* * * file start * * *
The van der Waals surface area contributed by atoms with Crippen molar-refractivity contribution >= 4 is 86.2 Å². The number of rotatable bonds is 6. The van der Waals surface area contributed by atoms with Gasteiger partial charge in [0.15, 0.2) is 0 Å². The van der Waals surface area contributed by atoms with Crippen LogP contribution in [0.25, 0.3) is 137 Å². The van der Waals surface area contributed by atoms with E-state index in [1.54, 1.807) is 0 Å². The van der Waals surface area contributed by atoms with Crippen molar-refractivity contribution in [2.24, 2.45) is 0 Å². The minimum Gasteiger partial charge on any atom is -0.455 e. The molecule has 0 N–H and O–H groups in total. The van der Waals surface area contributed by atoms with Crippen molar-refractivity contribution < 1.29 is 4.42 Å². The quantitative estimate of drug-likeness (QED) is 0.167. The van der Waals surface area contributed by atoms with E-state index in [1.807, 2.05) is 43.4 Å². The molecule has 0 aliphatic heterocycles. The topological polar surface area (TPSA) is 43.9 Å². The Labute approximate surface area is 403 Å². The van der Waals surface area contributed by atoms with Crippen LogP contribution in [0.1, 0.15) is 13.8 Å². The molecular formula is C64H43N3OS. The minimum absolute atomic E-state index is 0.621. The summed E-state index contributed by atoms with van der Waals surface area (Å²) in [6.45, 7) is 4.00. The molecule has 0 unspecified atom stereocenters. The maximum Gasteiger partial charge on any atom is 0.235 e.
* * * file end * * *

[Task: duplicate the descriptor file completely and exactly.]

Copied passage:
The van der Waals surface area contributed by atoms with Crippen molar-refractivity contribution >= 4 is 86.2 Å². The number of rotatable bonds is 6. The van der Waals surface area contributed by atoms with Gasteiger partial charge in [0.15, 0.2) is 0 Å². The van der Waals surface area contributed by atoms with Crippen LogP contribution in [0.25, 0.3) is 137 Å². The van der Waals surface area contributed by atoms with E-state index in [1.54, 1.807) is 0 Å². The van der Waals surface area contributed by atoms with Crippen molar-refractivity contribution in [2.24, 2.45) is 0 Å². The minimum Gasteiger partial charge on any atom is -0.455 e. The molecule has 0 N–H and O–H groups in total. The van der Waals surface area contributed by atoms with Crippen molar-refractivity contribution < 1.29 is 4.42 Å². The quantitative estimate of drug-likeness (QED) is 0.167. The van der Waals surface area contributed by atoms with E-state index in [1.807, 2.05) is 43.4 Å². The molecule has 0 aliphatic heterocycles. The topological polar surface area (TPSA) is 43.9 Å². The Labute approximate surface area is 403 Å². The van der Waals surface area contributed by atoms with Crippen LogP contribution in [0.1, 0.15) is 13.8 Å². The molecular formula is C64H43N3OS. The minimum absolute atomic E-state index is 0.621. The summed E-state index contributed by atoms with van der Waals surface area (Å²) in [6.45, 7) is 4.00. The molecule has 0 unspecified atom stereocenters. The maximum Gasteiger partial charge on any atom is 0.235 e.